NT Gospel Doctrine Lesson 44: 1-3 John

1 John opens reminiscent of both the Gospel of John (thematically) and Luke/Acts (in contrast). That is, the vocabulary and ideas resemble John (the Word of life made visible, eternal life). But the point-of-view contrasts Luke. Whereas Luke says he had to investigate and talk to witness, because he wasn’t a firsthand eyewitness himself, 1Jo 1:1 and 1Jo 1:3 strongly imply the opposite for the author (authors?) of 1 John. Note the plural “we” there, present from the first verses onwards. Is this a rhetorical “we” or a real “we”?

These three short letters have two seemingly-contrasting themes. First is that of doctrinal conflict and issues of authority and apostasy; Second is that of love, the focus of the Gospel Doctrine manual. These two themes are unified in preaching about Jesus and his example.

The churches John addresses have encountered people who oppose several doctrines taught by John. Moreover, these people are not outsiders, but (former?) insiders, according to 1Jo 2:19. These heretical Christians deny Jesus’ divinity, among other things. John terms them antichrists, liars, and deceivers (2Jo 1:7, 1Jo 2:22, 1Jo 4:3, 2Jo 1:7). John seems to sense a sliding away, a loss, that this doctrinal threat is overtaking the doctrine of Christ that has been preached. He asks the letter recipients not to allow these people into the church (2Jo 1:10, where “house” is probably where the Christians meet), and reports that one congregational leader no longer allows John in or recognizes his authority (3Jo 1:9-10).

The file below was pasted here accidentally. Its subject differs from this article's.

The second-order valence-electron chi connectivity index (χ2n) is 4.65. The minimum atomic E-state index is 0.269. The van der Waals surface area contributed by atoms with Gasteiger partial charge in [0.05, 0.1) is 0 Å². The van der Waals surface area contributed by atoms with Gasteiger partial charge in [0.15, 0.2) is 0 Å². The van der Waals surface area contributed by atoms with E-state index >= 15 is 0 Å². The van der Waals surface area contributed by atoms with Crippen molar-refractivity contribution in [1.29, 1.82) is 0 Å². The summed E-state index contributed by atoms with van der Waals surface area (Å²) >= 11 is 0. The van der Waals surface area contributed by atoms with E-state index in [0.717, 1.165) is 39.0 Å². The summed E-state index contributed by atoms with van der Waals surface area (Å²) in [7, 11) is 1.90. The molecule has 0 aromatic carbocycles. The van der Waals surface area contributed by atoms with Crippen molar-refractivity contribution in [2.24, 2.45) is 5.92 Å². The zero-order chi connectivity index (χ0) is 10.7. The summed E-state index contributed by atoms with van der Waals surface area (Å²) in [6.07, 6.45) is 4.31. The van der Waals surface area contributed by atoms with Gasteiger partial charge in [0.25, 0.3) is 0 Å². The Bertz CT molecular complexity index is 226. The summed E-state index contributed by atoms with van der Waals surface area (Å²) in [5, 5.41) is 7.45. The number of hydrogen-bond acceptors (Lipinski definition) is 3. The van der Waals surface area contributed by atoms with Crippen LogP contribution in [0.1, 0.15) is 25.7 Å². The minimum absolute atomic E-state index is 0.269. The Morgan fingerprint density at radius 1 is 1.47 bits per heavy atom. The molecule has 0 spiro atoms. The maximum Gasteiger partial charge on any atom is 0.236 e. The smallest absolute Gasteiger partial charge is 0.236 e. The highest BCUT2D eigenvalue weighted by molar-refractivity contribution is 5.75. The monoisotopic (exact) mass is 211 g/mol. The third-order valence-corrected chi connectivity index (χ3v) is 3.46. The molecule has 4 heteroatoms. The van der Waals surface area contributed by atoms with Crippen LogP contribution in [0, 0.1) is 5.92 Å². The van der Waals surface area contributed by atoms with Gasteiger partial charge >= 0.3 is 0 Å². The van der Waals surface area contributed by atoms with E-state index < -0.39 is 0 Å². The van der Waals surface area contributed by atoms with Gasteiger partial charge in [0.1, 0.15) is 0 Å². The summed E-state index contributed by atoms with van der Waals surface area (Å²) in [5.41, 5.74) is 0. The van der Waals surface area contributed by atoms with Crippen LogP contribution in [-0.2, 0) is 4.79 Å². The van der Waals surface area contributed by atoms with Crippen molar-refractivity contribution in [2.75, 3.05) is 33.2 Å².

This Diotrephes, to be clear,

“asserted authority over all in his local church, rejected the authority of the elder who wrote 3 John, attacked the elder in public, forbade anyone to receive the elder’s emissaries, and excluded all who did…. According to one view, Diotrephes was a monarchical bishop. On the other hand, he could have been an elder or a deacon who abused his authority. Or he may have exercised authority over the entire church by the dominance of his personality without holding any office.”- “Diotrephes (Person),” Anchor Bible Dictionary.

John does not indicate the basis for Diotrephes’ actions, so he may or may not be one of these antichrists. (I tend to think that if he were one, John would say so.) In any case, things are not going well. So badly going are they, in fact, that John thinks it’s virtually the end of these churches (or alternately, the end of the world) according to 1Jo 2:18.

What’s the history here?

Today it is commonplace to speak of the Johannine school, or community, or circle, from which the teachings of John about Jesus were preserved and penned (the Gospel of John) and where John’s correspondence was preserved (1 Jn, 2 Jn, 3 Jn)….

There is considerable debate concerning the sequence of these four documents, but a consensus has emerged showing that they stem from the same community and, for many, they share the same author. Moreover, it is widely accepted that the problems addressed in the letters are reflected in the Fourth Gospel itself. A  common compositional history argues that an early edition of the Fourth Gospel was followed by a theological crisis in the community. This crisis prompted a revision of the Gospel and the writing of 1 John. This explains, for instance, the parallels between the Gospel’s prologue and that of 1 John, as well as parallels between 1 John and John 14–17, John’s Farewell Discourse. Finally, 2 John and 3 John were penned to address a subsequent local problem….

the Gospel of John was an empowering Gospel that shaped this Christian community so that it would expect dynamic spiritual experiences. Jesus and the Father were dwelling inside these spiritually reborn believers (Jn 14:23)! No other Gospel speaks like this. The Holy Spirit promised to provide them with incredible powers: power to recall Jesus’ very words (Jn 14:26), power to work miracles greater than those of Jesus (Jn 14:12), power to have prayer answered (Jn 14:13–14) and power to confront a hostile world (Jn 16:7). They even had the power to forgive sin (Jn 20:23). Above all the Spirit gave them the power of prophecy, to continue speaking with Jesus’ voice, revealing new things not recorded in Scripture (Jn 16:13)….